The solar industry took another blow last week. Evergreen Solar stocks were downgraded by major investment firms, and subsequently fell further to less than $1.50 per share. Evergreen’s fall may be having the most direct effect in its home state of Massachusetts, but this decline is representative of a wider fall in solar stock prices, leading to both cutbacks in solar jobs and lower panel prices.
For Evergreen Solar, a bastion of solar industry success in Massachusetts, the twin problems of lower prices and oversupply influenced a recent decision to shift assembly of its solar panels to China, where the company says it can produce for $1.50 per watt. It is as yet unclear how many jobs in Massachusetts will be lost, although of the 577 or so current full-time employees, over half are involved in manufacturing.
Oversupply and weakened demand have forced a scaling-down of U.S. operations by several solar industry players. In terms of manufacturing, China continues to gain momentum due to lower labor costs and less barriers to implementation. In terms of innovation, the United States continues to compete, even lead. But it nevertheless remains cheaper to manufacture overseas and have products shipped back to the States than to simply make them closer to the point of use.
Upsides to falling solar stocks and oversupply lies in the hands of homeowners, who are now enjoying the most lucrative financial incentives in history, coupled with the lowest solar equipment costs to date. Granted, a serious lack of money in the average American home is itself a source of home solar industry troubles. Even homeowners with the resources to at least garner a loan to cover up-front solar costs are leery of taking on more debt in uncertain times.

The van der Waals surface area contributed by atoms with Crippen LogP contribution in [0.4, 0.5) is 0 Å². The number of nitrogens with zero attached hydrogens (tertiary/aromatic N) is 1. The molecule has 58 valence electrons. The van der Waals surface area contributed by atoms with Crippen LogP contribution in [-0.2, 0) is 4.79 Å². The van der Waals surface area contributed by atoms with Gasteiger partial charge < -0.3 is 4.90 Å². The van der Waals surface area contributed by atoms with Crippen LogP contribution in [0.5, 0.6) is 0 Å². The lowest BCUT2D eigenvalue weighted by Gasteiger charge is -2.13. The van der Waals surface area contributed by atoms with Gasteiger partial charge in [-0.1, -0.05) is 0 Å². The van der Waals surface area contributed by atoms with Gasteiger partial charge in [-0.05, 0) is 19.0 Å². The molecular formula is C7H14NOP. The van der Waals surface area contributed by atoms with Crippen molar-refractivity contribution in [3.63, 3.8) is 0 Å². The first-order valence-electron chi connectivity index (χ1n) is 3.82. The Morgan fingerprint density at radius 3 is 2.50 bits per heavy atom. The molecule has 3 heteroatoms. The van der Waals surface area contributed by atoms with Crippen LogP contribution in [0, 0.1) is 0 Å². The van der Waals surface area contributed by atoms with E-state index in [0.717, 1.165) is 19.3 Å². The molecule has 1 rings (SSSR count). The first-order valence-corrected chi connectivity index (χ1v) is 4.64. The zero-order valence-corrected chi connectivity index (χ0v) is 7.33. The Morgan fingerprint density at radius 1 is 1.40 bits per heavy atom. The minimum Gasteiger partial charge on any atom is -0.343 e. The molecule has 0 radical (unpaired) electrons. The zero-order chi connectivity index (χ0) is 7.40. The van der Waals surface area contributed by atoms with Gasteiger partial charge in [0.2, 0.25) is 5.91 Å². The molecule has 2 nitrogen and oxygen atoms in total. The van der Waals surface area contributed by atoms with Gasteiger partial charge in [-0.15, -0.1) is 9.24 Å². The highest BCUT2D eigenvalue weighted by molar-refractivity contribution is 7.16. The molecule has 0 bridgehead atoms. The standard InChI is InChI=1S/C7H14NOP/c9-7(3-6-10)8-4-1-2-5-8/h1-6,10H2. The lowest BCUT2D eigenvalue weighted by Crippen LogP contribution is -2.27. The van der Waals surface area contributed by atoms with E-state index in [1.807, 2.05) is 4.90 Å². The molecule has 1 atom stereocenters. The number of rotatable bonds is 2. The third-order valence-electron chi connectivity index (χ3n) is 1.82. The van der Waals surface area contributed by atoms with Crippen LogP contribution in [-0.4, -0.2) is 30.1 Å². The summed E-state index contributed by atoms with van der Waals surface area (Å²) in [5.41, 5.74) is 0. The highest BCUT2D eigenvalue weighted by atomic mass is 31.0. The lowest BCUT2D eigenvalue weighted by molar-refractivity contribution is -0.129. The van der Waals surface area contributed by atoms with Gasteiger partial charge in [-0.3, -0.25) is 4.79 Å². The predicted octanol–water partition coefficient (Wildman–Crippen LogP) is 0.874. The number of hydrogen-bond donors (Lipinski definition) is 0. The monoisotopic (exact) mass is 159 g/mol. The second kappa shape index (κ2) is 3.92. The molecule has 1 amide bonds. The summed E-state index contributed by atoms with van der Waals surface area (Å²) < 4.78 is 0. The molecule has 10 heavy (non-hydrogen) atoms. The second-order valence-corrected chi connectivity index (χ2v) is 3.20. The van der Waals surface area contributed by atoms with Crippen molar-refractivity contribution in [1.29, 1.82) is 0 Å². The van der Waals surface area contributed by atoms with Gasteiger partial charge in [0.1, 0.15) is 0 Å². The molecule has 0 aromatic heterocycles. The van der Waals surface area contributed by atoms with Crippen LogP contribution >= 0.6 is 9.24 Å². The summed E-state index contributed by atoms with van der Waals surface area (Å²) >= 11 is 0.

The truth is that solar power is still a young and volatile industry, one that ran smack dab into the worst housing and economic crisis since the Great Depression. Yet even in the face of that dire assessment, long-term outlook remains optimistic because the solar industry has more than just long-term potential - it has endless potential.
Falling stock prices and industry cutbacks are leaving homeowners unemployed and facilitating the shipping of jobs (rather than solar panels) overseas. And while we can easily remain positive about long-term projections for the U.S. solar market, the real challenge for the federal government, states, industry leaders, labor advocates and even homeowners is how to ensure success for the “triple bottom line” touted by so many green business enthusiasts: that industry, society and environment will prosper together in the new solar-led sustainable paradigm.
Photo Credit: MediaBistro